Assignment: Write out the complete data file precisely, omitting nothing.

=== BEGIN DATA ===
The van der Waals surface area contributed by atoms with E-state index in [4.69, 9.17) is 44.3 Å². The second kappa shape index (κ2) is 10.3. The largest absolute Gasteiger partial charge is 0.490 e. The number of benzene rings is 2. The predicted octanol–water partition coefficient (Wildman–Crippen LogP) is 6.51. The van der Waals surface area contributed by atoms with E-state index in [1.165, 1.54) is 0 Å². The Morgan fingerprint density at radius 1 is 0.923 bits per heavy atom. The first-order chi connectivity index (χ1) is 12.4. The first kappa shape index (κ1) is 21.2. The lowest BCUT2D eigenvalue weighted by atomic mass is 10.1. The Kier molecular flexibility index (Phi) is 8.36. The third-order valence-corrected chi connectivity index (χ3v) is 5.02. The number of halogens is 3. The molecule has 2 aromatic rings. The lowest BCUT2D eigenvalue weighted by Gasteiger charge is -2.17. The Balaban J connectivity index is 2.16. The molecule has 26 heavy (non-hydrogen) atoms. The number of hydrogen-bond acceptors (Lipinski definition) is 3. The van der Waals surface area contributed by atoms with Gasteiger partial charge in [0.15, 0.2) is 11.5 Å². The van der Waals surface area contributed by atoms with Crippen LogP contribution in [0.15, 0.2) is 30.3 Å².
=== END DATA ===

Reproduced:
The van der Waals surface area contributed by atoms with E-state index in [4.69, 9.17) is 44.3 Å². The second kappa shape index (κ2) is 10.3. The largest absolute Gasteiger partial charge is 0.490 e. The number of benzene rings is 2. The predicted octanol–water partition coefficient (Wildman–Crippen LogP) is 6.51. The van der Waals surface area contributed by atoms with E-state index in [1.165, 1.54) is 0 Å². The Morgan fingerprint density at radius 1 is 0.923 bits per heavy atom. The first-order chi connectivity index (χ1) is 12.4. The first kappa shape index (κ1) is 21.2. The lowest BCUT2D eigenvalue weighted by atomic mass is 10.1. The Kier molecular flexibility index (Phi) is 8.36. The third-order valence-corrected chi connectivity index (χ3v) is 5.02. The number of halogens is 3. The molecule has 2 aromatic rings. The lowest BCUT2D eigenvalue weighted by Gasteiger charge is -2.17. The Balaban J connectivity index is 2.16. The molecule has 26 heavy (non-hydrogen) atoms. The number of hydrogen-bond acceptors (Lipinski definition) is 3. The van der Waals surface area contributed by atoms with Gasteiger partial charge in [0.15, 0.2) is 11.5 Å². The van der Waals surface area contributed by atoms with Crippen LogP contribution in [0.15, 0.2) is 30.3 Å².